It is unclear whether the UK’s general election on 12 December will unlock the stalemate over Brexit that characterised the previous parliament. Tim Heinkelmann-Wild and Lisa Kriegmair write that the inability of Theresa May and Boris Johnson to win the backing of MPs for their Brexit strategies illustrates the impact that ‘wedge issues’ can have on party politics. As […]
Book Review: In the Shadow of Justice: Postwar Liberalism and the Remaking of Political Philosophy by Katrina Forrester
With In the Shadow of Justice: Postwar Liberalism and the Remaking of Political Philosophy, Katrina Forrester explores how John Rawls’s justice theory became the dominant way of thinking about institutions and individuals in the second half of the twentieth century. This important work sheds light on the conceptual roots of modern political thought while at the same time disclosing its limits, writes Rahel […]
Obey the law, and risk irreparable harm to a significant public interest, or break the law and safeguard it? Andrea Capussela writes that this dilemma was briefly the subject of debate in Italy. That nobody said that a third alternative existed casts some light on the country’s problems.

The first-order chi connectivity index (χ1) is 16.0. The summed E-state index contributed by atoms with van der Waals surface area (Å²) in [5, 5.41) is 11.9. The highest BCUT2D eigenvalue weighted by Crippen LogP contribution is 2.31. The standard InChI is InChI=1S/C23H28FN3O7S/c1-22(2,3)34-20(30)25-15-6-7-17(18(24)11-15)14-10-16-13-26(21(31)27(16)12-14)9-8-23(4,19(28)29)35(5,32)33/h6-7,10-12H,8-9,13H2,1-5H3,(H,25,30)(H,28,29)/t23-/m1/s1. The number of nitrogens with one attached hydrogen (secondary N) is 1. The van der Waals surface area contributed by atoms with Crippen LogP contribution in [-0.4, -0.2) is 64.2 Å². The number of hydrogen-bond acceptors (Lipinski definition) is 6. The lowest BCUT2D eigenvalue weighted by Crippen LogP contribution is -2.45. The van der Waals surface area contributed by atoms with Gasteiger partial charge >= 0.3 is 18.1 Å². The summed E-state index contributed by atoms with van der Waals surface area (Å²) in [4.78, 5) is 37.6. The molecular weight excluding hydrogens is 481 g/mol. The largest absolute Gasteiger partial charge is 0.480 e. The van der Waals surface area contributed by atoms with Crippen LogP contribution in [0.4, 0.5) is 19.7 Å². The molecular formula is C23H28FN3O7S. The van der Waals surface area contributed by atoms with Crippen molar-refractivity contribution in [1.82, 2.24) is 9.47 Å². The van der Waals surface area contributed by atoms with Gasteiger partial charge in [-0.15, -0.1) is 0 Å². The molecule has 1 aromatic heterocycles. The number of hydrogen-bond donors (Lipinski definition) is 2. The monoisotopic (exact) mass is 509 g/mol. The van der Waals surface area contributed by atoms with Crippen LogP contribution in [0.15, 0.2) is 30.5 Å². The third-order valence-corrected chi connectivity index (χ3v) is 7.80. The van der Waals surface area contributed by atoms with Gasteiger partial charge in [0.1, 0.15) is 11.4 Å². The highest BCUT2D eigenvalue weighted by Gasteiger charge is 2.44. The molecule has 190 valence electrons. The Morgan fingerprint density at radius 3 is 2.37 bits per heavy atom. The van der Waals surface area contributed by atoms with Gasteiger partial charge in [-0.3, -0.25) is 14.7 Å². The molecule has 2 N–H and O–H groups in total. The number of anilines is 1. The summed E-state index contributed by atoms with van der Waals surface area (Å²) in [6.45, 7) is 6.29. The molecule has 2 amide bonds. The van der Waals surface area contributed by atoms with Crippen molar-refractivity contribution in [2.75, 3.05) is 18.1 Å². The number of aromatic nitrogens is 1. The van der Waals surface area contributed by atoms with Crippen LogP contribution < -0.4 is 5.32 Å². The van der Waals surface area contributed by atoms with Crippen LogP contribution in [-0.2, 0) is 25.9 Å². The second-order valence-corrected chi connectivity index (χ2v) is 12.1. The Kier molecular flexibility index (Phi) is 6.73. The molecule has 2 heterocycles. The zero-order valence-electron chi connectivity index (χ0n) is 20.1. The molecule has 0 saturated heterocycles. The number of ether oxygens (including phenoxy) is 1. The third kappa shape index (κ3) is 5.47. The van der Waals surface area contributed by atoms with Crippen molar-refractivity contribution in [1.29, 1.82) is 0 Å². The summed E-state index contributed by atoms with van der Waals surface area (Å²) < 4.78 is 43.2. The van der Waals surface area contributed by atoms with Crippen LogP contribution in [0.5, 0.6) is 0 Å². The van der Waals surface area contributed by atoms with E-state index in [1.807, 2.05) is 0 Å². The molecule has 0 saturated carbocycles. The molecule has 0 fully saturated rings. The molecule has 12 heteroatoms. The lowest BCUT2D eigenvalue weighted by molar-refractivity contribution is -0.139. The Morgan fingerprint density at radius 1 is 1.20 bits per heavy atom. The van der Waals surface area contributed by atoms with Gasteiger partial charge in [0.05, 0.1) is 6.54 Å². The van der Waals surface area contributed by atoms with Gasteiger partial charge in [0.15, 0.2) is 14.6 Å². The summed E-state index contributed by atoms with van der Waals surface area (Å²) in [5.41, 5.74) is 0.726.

For a quarter of a century, Italy has been in decline. The […]
If capitalism has triumphed to become the sole socio-economic system globally, what are the prospects for achieving a fairer world? In his new book Capitalism, Alone: The Future of the System That Rules the World, Branko Milanovic examines the historical shifts that have led to capitalism’s dominance and looks at the varieties of capitalism at work today to propose choices to ensure […]
Drawing on a new study, Stuart J. Turnbull-Dugarte demonstrates that sexuality has a significant impact on political behaviour across western Europe, with lesbian, gay and bisexual voters far more likely to back parties on the left.